Water heaters

Page 4 of 5  
KenK wrote:

The single reason developers put in gas appliances is to avoid the expense of gas piping.
In general, electric ranges are MUCH more expensive to operate (although cheaper to install), do not have the range or versatility of gas (gas heats the SIDES of the pot, too), do not adjust their output as quickly (try turning down the heat on a boiling-over pot!), and, in general, are just plain awful.
Look here: <http://electric-range-review.toptenreviews.com/pros-and-cons-of-gas-versus-electric-ranges.html
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What do they do...leave them disconnected? ;-)

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DerbyDad03 wrote:

My bad. Should have read: "The single reason developers put in electric-only appliances is to avoid the expense of gas piping."
The they promote such as a feature. "Visit our new, all-electric, homes today!"
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Not that long ago, some electric utilities used to offer builder incentives to bulid all electric homes. You'd end up with electric baseboard heating, electric hot water, electric dryers, and electric ranges. The builders liked it because besides avoiding the plumbing expense, electric appliances are a few bucks cheaper which made it possible to sell a cheaper house.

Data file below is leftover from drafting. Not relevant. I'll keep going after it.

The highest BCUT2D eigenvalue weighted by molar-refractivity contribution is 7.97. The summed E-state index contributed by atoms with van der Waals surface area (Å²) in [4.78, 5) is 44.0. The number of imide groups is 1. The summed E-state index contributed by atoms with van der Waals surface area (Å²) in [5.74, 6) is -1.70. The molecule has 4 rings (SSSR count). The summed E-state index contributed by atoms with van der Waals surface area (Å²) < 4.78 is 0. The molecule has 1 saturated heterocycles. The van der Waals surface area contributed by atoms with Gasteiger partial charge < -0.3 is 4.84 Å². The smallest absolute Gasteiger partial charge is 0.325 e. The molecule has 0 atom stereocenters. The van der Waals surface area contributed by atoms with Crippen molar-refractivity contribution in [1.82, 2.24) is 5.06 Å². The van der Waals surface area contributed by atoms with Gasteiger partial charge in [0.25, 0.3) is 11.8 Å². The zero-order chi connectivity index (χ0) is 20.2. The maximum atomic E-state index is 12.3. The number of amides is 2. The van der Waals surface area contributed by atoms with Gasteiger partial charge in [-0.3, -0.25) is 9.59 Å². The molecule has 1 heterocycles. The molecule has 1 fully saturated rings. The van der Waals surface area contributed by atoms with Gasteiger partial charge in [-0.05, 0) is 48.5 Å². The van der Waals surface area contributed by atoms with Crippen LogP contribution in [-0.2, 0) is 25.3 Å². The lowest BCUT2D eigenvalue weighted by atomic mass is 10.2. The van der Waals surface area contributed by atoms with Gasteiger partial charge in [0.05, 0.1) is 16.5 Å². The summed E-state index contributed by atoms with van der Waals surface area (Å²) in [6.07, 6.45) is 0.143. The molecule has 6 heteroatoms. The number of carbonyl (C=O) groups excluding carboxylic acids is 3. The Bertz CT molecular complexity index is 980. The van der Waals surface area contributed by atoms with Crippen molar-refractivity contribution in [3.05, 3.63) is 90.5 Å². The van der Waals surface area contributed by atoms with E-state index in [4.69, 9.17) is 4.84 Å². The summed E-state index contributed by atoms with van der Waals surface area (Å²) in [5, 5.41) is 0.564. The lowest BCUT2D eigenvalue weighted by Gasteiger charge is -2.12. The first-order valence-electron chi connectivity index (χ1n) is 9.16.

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On 4/13/2013 9:22 AM, Robert Neville wrote:

I remember my cousins living in an all electric home built during the late 50's early 60's when nuclear power was going to make electricity so cheap it wouldn't need to be metered. The forces of evil killed cheap nuclear power because cheap energy means a freer people. ^_^
TDD
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People who live in all electric homes will freeze to the core, in winter time power cuts. It is wise to have a backup heat source, and plenty of fuel. . Christopher A. Young Learn more about Jesus www.lds.org . .

I remember my cousins living in an all electric home built during the late 50's early 60's when nuclear power was going to make electricity so cheap it wouldn't need to be metered. The forces of evil killed cheap nuclear power because cheap energy means a freer people. ^_^